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Injunction Filed Against Democratic State Legislators for Shutting Out Public from General Assembly

State Senator Bill DeSteph (R-Virginia Beach) and attorney Tim Anderson filed a petition for injunction against Democratic legislators to preserve constituents’ in-person access to General Assembly members. State Senator Mamie Locke (D-Hampton), Chair of Senate Rules, and Speaker Eileen Filler Corn (D-Fairfax) decided to close the Pocahontas building to the public, which hosts office appointments for both the House of Delegates and State Senate.

“The closure of the legislative office building to the public is contrary to the explicit historical purpose of the building to allow the public access to its elected legislative members, especially during the General Assembly Session,” read the lawsuit. “Most importantly, the right to assemble and address lawmakers at the state and federal levels is fundamentally protected by the 1st Amendment of the United States Constitution: a. ‘Congress shall make no law respecting an establishment of religion or prohibiting the free exercise thereof; or abridging the freedom of speech, or of the press; or the right of the people peaceably to assemble, and to petition the Government for a redress of grievances.'”

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Ohio Lawmakers Require Free Speech Protection at Colleges, Universities

The Ohio House of Representatives made voices on the state’s college campus a little louder this week, if Gov. Mike DeWine approves.

The House passed the “Forming Open and Robust University Minds Act,” which would prevent colleges and universities from limiting political speech on campuses or moving that speech into “free speech zones.”

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Facebook Demands Academics Disable Ad-Targeting Data Tool

Academics, journalists and First Amendment lawyers are rallying behind New York University researchers in a showdown with Facebook over its demand that they halt the collection of data showing who is being micro-targeted by political ads on the world’s dominant social media platform.

The researchers say the disputed tool is vital to understanding how Facebook has been used as a conduit for disinformation and manipulation.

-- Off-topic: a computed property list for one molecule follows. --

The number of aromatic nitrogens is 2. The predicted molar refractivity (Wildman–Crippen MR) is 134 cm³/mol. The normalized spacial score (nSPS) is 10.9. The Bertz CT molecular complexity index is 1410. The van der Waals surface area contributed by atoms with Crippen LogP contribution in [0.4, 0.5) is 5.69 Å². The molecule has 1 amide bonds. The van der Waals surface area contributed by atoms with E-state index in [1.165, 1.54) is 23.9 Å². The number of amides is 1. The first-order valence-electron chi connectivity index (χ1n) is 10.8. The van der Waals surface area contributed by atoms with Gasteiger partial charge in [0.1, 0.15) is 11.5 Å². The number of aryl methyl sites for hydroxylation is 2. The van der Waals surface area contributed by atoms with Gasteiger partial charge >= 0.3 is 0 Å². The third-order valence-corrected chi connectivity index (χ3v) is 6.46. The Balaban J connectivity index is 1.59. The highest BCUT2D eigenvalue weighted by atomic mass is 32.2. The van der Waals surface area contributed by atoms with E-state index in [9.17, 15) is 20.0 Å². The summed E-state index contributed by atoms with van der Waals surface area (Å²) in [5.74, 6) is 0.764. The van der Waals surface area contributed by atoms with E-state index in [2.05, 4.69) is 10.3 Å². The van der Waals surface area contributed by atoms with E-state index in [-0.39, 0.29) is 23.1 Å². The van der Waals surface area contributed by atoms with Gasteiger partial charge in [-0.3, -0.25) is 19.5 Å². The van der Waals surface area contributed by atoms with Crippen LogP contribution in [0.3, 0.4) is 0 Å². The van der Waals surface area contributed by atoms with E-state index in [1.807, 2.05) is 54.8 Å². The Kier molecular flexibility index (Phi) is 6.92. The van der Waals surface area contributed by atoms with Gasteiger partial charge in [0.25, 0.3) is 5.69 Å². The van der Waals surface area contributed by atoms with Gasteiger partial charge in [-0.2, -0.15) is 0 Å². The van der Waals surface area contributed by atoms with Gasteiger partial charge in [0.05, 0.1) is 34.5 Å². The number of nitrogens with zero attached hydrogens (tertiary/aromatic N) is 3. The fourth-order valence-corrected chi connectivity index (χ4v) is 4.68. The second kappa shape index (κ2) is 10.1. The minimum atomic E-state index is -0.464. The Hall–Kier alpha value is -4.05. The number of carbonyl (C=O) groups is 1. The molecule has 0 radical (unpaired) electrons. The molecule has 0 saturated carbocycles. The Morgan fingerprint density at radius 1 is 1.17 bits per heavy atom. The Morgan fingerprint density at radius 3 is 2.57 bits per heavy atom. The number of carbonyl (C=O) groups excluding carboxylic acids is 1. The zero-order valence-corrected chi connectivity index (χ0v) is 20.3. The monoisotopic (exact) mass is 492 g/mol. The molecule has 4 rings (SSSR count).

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Loudoun County School Board Backpedals on Policy Limiting Free Speech Indefinitely After Public Outcry

Loudoun County School Board voted this week to revise their “Professional Conduct” policy governing employee speech off of school property. Up until the latest meeting, members recommended to approve and accept the policy.
Apparently, public outcry from teachers unions and community members led to this decision.

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More Madness in Virginia’s School Systems: Free Speech… Unless We Disagree

The Loudoun County School Board will vote on a policy silencing employees who disagree with racial equity practices. The proposal would extend the school’s jurisdiction over off-campus speech, including social media, speeches, and any written forms of communication.
The new policy would govern employee speech “during and after school or work hours, whether on or off school board property, including the property of any school, office, or facility.”

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Los Angeles Ordered to Pay NRA Six Figures After Losing First Amendment Case

The Washington Free Beacon reports, a federal court ordered the city of Los Angeles to pay the NRA’s lawyer fees of approximately $150,000, just months after he ruled a city ordinance violated the gun-rights group’s First Amendment rights.